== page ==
Here is about as "still" as he gets. He and dad were actually running around the house with the Boba on -- it's a new game they've invented and as long as he never confuses us and thinks that mom is going to run around like that, it's all good! Haha! We intended to be able to hike a ton on our latest outdoor adventure but we ended up being in the middle of the Midwestern Snow Storm that hit in the last week (and it's snowing right now as I type this...) so we ended up using our Wagon Stroller for the trails so that he could be packed in blankets. So, these aren't the most adventurous photos, but we did find out that on trails with a lot of stairs, a Boba cannot be beat! It's hard for toddlers to walk safely down outdoor hiking trail type stairs and carrying them freestyle makes it dangerous for BOTH of you, since you don't have full range of view or motion to grip rails or catch yourself. Having the kiddo on your back while hiking stairs is IDEAL!


Here's a quick shot of the front style, our son doesn't mind it, but it's not his favorite way to ride anymore. He did however nap like this on our trip, because naps got REALLY screwed up, so he was tired a lot and we still had to keep our dinner reservations and such, so it was a lifesaver! We love our Boba! If you want to buy one you can go to the Boba Family website and peruse all the styles and patterns available--they also have organic cotton as an option. The new Boba Air is super packable and lightweight--great for traveling abroad and wanting to bring a carrier!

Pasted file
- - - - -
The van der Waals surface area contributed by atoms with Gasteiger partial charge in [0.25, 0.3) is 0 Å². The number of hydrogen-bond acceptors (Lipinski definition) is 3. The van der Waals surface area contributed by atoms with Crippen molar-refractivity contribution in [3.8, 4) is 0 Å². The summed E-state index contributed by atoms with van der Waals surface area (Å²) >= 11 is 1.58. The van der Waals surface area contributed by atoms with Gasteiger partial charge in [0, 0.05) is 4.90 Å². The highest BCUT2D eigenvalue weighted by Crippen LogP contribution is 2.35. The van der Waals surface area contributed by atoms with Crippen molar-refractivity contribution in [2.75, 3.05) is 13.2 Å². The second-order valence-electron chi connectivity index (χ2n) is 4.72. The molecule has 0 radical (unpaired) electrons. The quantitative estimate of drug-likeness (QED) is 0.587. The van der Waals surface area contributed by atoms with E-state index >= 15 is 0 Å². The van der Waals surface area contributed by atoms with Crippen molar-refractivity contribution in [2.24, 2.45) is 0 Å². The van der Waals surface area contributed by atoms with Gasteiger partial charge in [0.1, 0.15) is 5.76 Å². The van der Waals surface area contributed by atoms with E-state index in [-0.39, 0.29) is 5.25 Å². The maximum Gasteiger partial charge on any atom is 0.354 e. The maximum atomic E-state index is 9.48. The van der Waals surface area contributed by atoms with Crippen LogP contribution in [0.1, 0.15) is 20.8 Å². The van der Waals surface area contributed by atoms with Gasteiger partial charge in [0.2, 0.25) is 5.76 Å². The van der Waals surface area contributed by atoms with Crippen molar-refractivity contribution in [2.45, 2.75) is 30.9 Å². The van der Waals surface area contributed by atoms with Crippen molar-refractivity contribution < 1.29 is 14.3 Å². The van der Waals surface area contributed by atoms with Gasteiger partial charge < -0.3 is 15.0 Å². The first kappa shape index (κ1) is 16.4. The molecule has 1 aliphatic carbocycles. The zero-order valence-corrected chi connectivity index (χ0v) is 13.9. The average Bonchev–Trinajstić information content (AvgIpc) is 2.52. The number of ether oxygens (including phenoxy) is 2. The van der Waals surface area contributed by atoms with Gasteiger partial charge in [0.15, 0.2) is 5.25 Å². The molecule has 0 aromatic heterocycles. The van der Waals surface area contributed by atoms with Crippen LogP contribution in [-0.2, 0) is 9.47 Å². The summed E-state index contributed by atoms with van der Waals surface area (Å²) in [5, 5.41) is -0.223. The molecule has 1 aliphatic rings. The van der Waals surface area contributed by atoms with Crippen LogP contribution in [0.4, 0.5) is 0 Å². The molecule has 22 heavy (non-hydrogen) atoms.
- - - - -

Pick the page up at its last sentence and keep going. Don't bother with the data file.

***We received a Boba 3g for the purpose of completing this review. All opinions are honest and I was not compensated in any other way. ***

5 Small Ways to Change Your Life in a Big Way! (and be a better role model for your kids!)

5. Go to bed 15 minutes earlier. You will feel 15 times better the next day.

4. It's true...get in a walk everyday. Walking works! Even if it is just walking further to work from your car or taking Fido for an extra stroll at night. You'll feel better.

3. Kick the caffeine. You don't have to nix it all, but if you keep it to ONE cup of coffee, tea or soda, your body will thank you. Even better...replace the missing ounces with WATER!

2. Be more positive. Listen closely to what you say all day long tomorrow. Is most of it negative? Take a mental pause before speaking this week--if it's negative, spin it to be positive. If you can't do that, maybe just keep it to yourself. It's easy to fall into a negativity spiral. No one likes that. Not even you!

1. Throw a grocery bag full of "stuff" away from each room in your house. Donate it. Sell it. Repurpose it. Whatever you need to do. But almost all of us have extra clutter which not only makes us stressed, it is just sitting there. If you haven't used it in 6 months...try to let go! It's even better if you can find a few bag loads from each room!

There! Small things that add up to BIG change!

Cloth Diapering Best of Class ~ Top 10 Diapers in my Stash

Well, unless we have another kiddo, our cloth days are slowly winding down our cloth diaper adventure. We're still using diapers, but just not exclusively. We use the potty a lot. Which is great, but I just had to reminisce a bit about some of my all time favorite diapers. I hope to add photos of each one, a cloth diaper "Best of the Class of 2013" yearbook, so to speak! haha! Some have been with us since the start, others are fairly recent arrivals. 

10. Bunzuke Pocket